Religion in Nazi Germany 1933-1945

BethanyKJN
Mind Map by BethanyKJN, updated more than 1 year ago
BethanyKJN
Created by BethanyKJN almost 6 years ago
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Description

AS level History Germany 1933-1945 (Nazi organisations and the coordination of German society) Mind Map on Religion in Nazi Germany 1933-1945, created by BethanyKJN on 02/17/2014.

Resource summary

Religion in Nazi Germany 1933-1945
1 Nazi Ideaology
1.1 No actual ideology on religion
1.1.1 Christianity, in theory, an inferior race
1.1.1.1 Jesus was a Hewbrew
1.2 Many Nazis wanted to eradicate Christianity
1.2.1 Hitler less outspoken
1.2.1.1 Due to the fact that the majority of the German Population were regular church goers
1.3 Hitler's view on Christianity
1.3.1 'Neither of the denominations has any future left. That won't stop me stamping out Christianity in Germany root and branch. One is either Christian or Geman. You cannot be both.'
1.3.2 Instead of Christianity, the Nazis were going to introduce Teutonic paganism
1.4 Based around Alfred Rosenberg's ideas
1.4.1 The propagation of 'Blood and Soil' ideology
1.4.2 The replacement of Christian ceremonies such as marriage and baptism with the pagan equivilents
1.4.3 The wholesale rejection on Christian ethics
1.4.3.1 These were closely linked to racial and nationalist views
2 Protestants
2.1 The German Evangelical curch
2.1.1 The German Christians
2.1.1.1 Pressure group of Nazi supporters which operated within the German Evangelical church
2.1.1.2 Considered themselves the SA of the chuch
2.1.1.2.1 Wore SA or SS uniforms whilst conducting services
2.1.1.2.2 Hung swastika flags in their churches
2.1.1.3 Fused Nazi ideology and their faith together to make a militant, aggressive and crusading form of Christianity
2.1.1.3.1 Thought of church members as soldiers fighting for Christ and the fatherland with Hitler being portrayed with the national messiah
2.1.2 The Reich Church
2.1.2.1 Was formed when the 28 churches were brought together and formed the Reich Church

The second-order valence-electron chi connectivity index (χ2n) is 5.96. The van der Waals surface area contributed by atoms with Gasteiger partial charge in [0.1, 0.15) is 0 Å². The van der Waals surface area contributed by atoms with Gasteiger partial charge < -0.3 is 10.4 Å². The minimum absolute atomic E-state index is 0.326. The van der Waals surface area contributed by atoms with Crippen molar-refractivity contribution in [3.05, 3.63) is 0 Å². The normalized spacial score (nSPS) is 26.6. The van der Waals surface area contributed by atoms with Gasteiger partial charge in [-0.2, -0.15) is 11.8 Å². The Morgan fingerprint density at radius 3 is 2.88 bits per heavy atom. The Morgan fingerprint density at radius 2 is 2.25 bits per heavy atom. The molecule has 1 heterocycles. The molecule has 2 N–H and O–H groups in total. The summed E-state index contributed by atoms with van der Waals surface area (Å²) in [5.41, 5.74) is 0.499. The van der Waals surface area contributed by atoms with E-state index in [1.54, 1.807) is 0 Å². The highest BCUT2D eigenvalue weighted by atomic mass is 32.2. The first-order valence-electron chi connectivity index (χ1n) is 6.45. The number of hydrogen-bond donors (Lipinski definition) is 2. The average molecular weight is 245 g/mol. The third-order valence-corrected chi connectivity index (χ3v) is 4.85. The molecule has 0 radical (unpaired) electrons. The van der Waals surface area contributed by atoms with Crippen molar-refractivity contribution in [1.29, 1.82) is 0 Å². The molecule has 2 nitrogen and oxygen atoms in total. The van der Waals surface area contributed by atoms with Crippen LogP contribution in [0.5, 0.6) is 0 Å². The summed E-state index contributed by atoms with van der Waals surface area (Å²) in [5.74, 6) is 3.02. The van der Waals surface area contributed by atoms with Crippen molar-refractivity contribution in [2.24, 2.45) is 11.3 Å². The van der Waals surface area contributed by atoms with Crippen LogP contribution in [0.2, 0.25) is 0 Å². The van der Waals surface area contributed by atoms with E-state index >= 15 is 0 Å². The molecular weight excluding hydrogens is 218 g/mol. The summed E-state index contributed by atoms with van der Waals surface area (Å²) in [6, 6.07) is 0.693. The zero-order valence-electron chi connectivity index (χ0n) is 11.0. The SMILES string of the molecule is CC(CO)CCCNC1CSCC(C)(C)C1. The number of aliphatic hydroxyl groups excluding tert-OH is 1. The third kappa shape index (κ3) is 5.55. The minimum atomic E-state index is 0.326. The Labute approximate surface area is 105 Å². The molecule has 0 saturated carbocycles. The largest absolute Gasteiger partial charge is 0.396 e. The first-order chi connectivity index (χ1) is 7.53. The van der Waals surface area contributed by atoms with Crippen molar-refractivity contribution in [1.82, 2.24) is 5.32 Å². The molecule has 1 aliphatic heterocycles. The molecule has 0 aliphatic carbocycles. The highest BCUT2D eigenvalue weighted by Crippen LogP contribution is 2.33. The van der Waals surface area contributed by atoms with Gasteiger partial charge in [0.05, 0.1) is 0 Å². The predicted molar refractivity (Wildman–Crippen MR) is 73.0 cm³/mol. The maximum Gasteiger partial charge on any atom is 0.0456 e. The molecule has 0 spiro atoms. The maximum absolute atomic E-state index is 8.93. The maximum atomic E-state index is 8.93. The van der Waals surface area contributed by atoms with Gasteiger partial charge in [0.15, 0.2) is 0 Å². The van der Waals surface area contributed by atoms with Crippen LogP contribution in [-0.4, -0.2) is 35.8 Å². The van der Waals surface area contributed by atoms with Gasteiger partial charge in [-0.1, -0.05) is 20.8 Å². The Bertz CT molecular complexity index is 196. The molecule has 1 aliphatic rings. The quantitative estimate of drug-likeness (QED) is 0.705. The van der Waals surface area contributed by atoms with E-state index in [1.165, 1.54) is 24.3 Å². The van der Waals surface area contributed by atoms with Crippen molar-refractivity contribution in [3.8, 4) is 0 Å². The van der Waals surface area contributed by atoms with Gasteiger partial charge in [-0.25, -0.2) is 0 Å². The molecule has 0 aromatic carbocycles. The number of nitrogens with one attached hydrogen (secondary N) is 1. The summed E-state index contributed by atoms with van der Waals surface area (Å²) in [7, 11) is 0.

2.1.2.1.1 This was under Nazi control
2.1.2.2 When Ludwig Muller became head of the Reich church
2.1.2.2.1 All elected bodies with in the church were abolished
2.1.2.2.1.1 Church re-organised under a leadership principle
2.1.2.2.2 July 1933
2.1.2.3 Mass rally at the Sports Palace in Berlin
2.1.2.3.1 All pastors who had not sworn allegiance to the new regime were dismissed
2.1.2.3.1.1 All non-Aryan pastors were also dismissed
2.1.2.4 Had to adopt the Aryan paragrpah
2.1.2.4.1 18 Pastors who had converted to Christianity from Judaism had to be dismissed
2.1.2.5 By the end of 1933 Reich Church had been successfully coordinated in to the Volksgemeinshft
2.1.3 Strongly anti-communist and anti-Semitic.
2.1.3.1 Main area of support for the Nazis during elections
2.1.3.2 Crossed over with Nazi ideology
2.1.4 Made up of 28 separate churches
2.2 The Confessional Church
2.2.1 Not all Pastors or congregations supported the changes to the church
2.2.1.1 In September 1933, Martin Neimhollier and Dietrich Bonhoeffer established the Pastor's emergency league
2.2.1.1.1 Evolved in to a break away church
2.2.1.1.1.1 The confessional church
2.2.2 Resisted state interference
2.2.2.1 Re-established a theology based on the bible and not the Nazis ideology
2.2.3 It was in direct deffiance to the Nazi policy of Gleichschaltung
2.2.3.1 The Nazis therefore failed to coordinate the church in Nazi Germany